Gender-Specificity of Initial and Controlled Visual Attention to Sexual Stimuli in Androphilic Women and Gynephilic Men.

Dawson SJ, Chivers ML - PLoS ONE (2016)

Illustration of the time sequence of a single trial.
© Copyright Policy
Related In: Results  -  Collection

License
Show All Figures
getmorefigures.php?uid=PMC4835092&req=5

pone.0152785.g001: Illustration of the time sequence of a single trial.
Mentions: There were 40 trials in each experimental block and three experimental blocks in total. Blocks 1 and 2 contained novel image pairs. In order to examine potential effects of familiarity on patterns of visual attention the images in block 3 were images previously used in blocks 1 and 2 in new pairings and new locations. Each trial involved two images presented simultaneously (one male target and one female target) in opposing corners of the screen (top left/bottom right or top right/bottom left), and the image location was balanced across trials, with the distance to each other and the center fixation held constant (see Fig 1). The picture pairings were matched with respect to their width and were equidistant from the center fixation point.

Bottom Line: In contrast, both men and women exhibited gender-specific patterns of controlled attention, although this effect was stronger among men.Finally, measures of attention and self-reported attraction were positively related in both men and women.These findings are discussed in the context of the information-processing model and evolutionary mechanisms that may have evolved to promote gendered attentional systems.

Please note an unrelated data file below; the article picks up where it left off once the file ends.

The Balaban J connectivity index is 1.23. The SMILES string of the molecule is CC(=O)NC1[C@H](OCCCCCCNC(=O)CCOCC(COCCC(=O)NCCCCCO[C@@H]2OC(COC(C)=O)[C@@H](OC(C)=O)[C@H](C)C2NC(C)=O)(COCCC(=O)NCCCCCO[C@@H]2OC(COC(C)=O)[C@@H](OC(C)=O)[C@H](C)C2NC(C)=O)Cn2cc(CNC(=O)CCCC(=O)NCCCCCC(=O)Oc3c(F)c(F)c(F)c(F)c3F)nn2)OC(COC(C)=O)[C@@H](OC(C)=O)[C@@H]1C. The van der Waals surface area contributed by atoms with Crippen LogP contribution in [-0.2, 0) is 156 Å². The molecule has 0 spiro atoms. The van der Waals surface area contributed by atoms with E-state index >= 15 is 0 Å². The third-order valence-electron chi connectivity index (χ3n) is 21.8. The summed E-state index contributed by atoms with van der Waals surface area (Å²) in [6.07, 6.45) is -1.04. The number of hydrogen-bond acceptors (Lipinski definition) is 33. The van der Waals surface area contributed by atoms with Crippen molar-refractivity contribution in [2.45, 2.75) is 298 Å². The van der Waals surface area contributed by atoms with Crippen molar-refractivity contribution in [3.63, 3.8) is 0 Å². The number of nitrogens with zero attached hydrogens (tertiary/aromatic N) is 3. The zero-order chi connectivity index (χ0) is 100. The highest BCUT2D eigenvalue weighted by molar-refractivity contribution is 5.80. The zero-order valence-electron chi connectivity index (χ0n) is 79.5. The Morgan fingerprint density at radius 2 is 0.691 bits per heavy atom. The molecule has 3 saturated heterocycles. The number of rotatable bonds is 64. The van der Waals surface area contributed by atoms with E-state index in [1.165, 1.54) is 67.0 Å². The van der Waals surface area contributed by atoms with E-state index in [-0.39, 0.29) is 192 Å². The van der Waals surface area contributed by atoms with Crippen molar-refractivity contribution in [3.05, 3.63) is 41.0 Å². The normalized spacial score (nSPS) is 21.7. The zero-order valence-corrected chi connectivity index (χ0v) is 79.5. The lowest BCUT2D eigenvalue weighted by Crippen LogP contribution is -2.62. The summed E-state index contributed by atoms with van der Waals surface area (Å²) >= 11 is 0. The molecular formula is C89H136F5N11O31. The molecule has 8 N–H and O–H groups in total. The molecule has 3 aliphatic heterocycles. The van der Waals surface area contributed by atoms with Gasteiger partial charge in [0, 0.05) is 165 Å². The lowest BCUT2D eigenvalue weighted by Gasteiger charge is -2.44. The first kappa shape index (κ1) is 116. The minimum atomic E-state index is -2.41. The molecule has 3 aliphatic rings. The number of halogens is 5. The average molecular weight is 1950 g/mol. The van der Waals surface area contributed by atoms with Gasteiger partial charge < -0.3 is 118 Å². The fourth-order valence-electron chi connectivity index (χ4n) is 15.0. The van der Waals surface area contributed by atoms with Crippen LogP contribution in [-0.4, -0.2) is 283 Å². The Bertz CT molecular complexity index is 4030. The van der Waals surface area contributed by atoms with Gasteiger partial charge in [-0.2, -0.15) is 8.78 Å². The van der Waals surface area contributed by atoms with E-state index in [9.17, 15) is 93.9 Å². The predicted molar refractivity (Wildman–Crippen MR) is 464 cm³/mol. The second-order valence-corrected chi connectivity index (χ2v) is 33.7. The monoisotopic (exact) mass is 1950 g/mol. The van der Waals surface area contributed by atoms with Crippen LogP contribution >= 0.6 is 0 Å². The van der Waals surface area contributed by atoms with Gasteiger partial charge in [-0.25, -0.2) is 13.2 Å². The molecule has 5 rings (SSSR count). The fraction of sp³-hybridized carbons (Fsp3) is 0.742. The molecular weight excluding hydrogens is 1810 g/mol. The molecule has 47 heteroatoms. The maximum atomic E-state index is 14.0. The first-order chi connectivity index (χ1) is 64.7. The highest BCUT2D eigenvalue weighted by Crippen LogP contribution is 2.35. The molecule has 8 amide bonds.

View Article: PubMed Central - PubMed

Affiliation: Department of Psychology, Queen's University, Kingston, Ontario, Canada.

ABSTRACT
Research across groups and methods consistently finds a gender difference in patterns of specificity of genital response; however, empirically supported mechanisms to explain this difference are lacking. The information-processing model of sexual arousal posits that automatic and controlled cognitive processes are requisite for the generation of sexual responses. Androphilic women's gender-nonspecific response patterns may be the result of sexually-relevant cues that are common to both preferred and nonpreferred genders capturing attention and initiating an automatic sexual response, whereas men's attentional system may be biased towards the detection and response to sexually-preferred cues only. In the present study, we used eye tracking to assess visual attention to sexually-preferred and nonpreferred cues in a sample of androphilic women and gynephilic men. Results support predictions from the information-processing model regarding gendered processing of sexual stimuli in men and women. Men's initial attention patterns were gender-specific, whereas women's were nonspecific. In contrast, both men and women exhibited gender-specific patterns of controlled attention, although this effect was stronger among men. Finally, measures of attention and self-reported attraction were positively related in both men and women. These findings are discussed in the context of the information-processing model and evolutionary mechanisms that may have evolved to promote gendered attentional systems.

Show MeSH
Related in: MedlinePlus